Banks sell-off | retail surge | Wetherspoon back in black
REFRESH PAGE FOR UPDATES
Deutsche Bank concerns spark sell-off
Banking stocks have fallen after a traders sold stock in Deutsche Bank which at one point lost 15% of its value.
Investors were concerned about its exposure to US commercial real estate and its large derivatives book, according to Stuart Graham, an analyst at Autonomous Research.
The FTSE 100 tumbled to close 94.15 points lower at 7,405.45 amid concerns about the European banking sector. Barclays NatWest and HSBC all fell heavily.
But government leaders have said this is not a repeat of the Credit Suisse crisis. German Chancellor Olaf Scholz said the European banking system is “stable”, despite the widespread markdowns.
After a summit of EU leaders, Mr Scholz said: “It paid off that we had strict rules and regulations in the past years, the banking system is stable in Europe.”
He added: “Deutsche Bank has thoroughly reorganised and modernised its business model and is a very profitable bank.”
European Central Bank President Christine Lagarde reportedly told European Union leaders that the euro-area banking sector is strong despite the continued market turmoil.
Retail sales rise
Retail sales across the UK picked up markedly, defying expectations of a smaller rise.
The Office for National Statistics (ONS) reported a 1.2% rise in sales volumes in February compared to the previous month. That was above forecasts by economists who predicted only a 0.2% uptick.
It is the largest monthly increase since October 2022, which benefited from the additional bank holiday for the Queen’s state funeral, and returns sales volumes to February 2020, pre-pandemic.
The data helped confirm that the economy is slowly picking up, and performing better than had been expected.
Nicholas Hyett, Investment Analyst at Wealth Club commented: “The UK is finding it’s shopping habit hard to kick it would seem. Retail sales volumes have come in stronger than expected for the second month this year despite the cost of living squeeze.
“But beneath that headline, there’s clear evidence that shoppers are being careful with their money. Growth in non-food sales was driven by discounters and second hand shops, while the rise in food volumes is attributed to people choosing to eat in and avoid pricey meals out. Shoppers may be more willing to spend, but only when there’s a bargain to be had.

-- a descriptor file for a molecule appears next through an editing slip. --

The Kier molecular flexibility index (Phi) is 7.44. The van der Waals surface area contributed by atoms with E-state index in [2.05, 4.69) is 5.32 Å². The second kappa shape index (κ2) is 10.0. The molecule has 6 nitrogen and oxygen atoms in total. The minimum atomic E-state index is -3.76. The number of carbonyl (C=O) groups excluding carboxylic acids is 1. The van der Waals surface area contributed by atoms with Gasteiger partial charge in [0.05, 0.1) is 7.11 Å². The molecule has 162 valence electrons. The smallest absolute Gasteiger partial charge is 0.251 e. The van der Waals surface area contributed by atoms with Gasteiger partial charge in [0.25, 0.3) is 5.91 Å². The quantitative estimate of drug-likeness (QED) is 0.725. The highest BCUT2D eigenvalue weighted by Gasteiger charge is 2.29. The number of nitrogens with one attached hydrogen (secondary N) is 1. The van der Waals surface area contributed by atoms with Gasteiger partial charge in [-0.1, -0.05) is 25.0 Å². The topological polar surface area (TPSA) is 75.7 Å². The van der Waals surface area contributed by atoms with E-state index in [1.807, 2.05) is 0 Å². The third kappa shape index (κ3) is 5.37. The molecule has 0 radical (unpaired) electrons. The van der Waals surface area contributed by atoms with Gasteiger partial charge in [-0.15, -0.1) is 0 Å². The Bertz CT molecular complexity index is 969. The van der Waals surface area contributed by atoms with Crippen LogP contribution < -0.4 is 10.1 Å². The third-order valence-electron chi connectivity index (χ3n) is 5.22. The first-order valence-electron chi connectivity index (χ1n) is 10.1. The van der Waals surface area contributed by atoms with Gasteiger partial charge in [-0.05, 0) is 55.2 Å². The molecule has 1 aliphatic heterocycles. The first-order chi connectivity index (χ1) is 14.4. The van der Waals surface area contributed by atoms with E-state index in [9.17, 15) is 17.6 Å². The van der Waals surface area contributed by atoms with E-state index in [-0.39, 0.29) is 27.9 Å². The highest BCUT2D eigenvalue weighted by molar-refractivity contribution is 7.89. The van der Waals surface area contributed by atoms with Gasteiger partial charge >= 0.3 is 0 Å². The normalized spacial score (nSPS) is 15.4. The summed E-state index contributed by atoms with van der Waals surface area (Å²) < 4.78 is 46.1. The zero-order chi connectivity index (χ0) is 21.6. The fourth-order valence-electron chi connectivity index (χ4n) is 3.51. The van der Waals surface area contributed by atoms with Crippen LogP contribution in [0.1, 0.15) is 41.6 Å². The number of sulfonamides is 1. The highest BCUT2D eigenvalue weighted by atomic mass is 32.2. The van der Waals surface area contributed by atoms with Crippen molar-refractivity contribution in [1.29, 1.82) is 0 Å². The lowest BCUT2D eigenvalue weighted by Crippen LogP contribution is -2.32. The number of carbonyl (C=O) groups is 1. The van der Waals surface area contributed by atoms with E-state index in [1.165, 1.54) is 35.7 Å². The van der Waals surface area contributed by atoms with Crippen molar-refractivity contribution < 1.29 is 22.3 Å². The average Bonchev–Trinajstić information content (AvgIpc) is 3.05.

“Longer term, sales volumes remain lower than they were this time last year. With the Bank of England expecting the UK economy to hold up better than previously expected, that provides room for several months more sales growth. Whether shoppers find the confidence to return to the mid-market space though remains to be seen.”
Pubs group J D Wetherspoon said sales had grown over the half year and it returned to profit, but it has seen a squeeze on margins.
The group’s operating profit fell to £37.4m against £63.5m pre-pandemic while profit before tax and separately disclosed items came in at £4.6m, well down on the £50.3m in the same period in 2019 but a the £26.1m loss last year.
Like-for-like sales for the six months to 29 January were up 13% compared to the same period last year and up 5% on pre-pandemic levels.
Despite the squeeze on incomes, the company is cautiously optimistic for the year ahead.
The board has not recommended the payment of an interim dividend.
Charlie Huggins, manager of the ‘Quality Shares Portfolio’ at Wealth Club, commented: “This is a solid performance from Wetherspoons set against an exceptionally challenging trading backdrop. Like-for-like sales have proved robust and have strengthened in the last seven weeks, despite cost of living pressures on consumers.
“Wetherspoon’s commitment to low prices is keeping customers loyal, as evidenced by the robust like-for-like sales growth. These value credentials are critical, and should mean the group is better placed than many of its peers to weather a downturn in consumer spending.
“Profitability, however, remains well below pre-pandemic levels. Wetherspoon’s business model is heavily exposed to the rise in labour, energy and food costs. Unfortunately, it doesn’t have the pricing power to fully offset these cost pressures. In the current inflationary environment that means one thing – pressure on margins.
“Overall, while there are reasons for optimism, 2023 is shaping up to be yet another challenging year for Wetherspoons. Higher interest rates and inflation are strangling the economy, and leading to significantly higher costs for the group. Combine this with Wetherspoons low margins and low price strategy, it means the group faces an uphill battle in the current environment.”
Interest rates are on the rise everywhere with the Bank of England following similar decisions by the Swiss National Bank and Norway’s Norges Bank on Thursday morning, the US Federal Reserve on Wednesday, and the European Central Bank last week.
The Fed resisted the urge to pause hikes in the face of banking sector turmoil, while the SNB raised rates by a more aggressive 50 basis points. The ECB raised rates by the same amount last week.
Sterling was quoted at $1.2278 early on Friday, down from $1.2325 at the London equities close on Thursday.
Wall Street closed the session higher, with the Dow Jones Industrial Average up 0.2%, the S&P 500 up 0.3%, and the Nasdaq Composite up 1.0%.
Overnight in Tokyo the Nikkei 225 index was down 0.1%. In China, the Shanghai Composite was down 0.7%, while the Hang Seng index in Hong Kong was down 0.8%.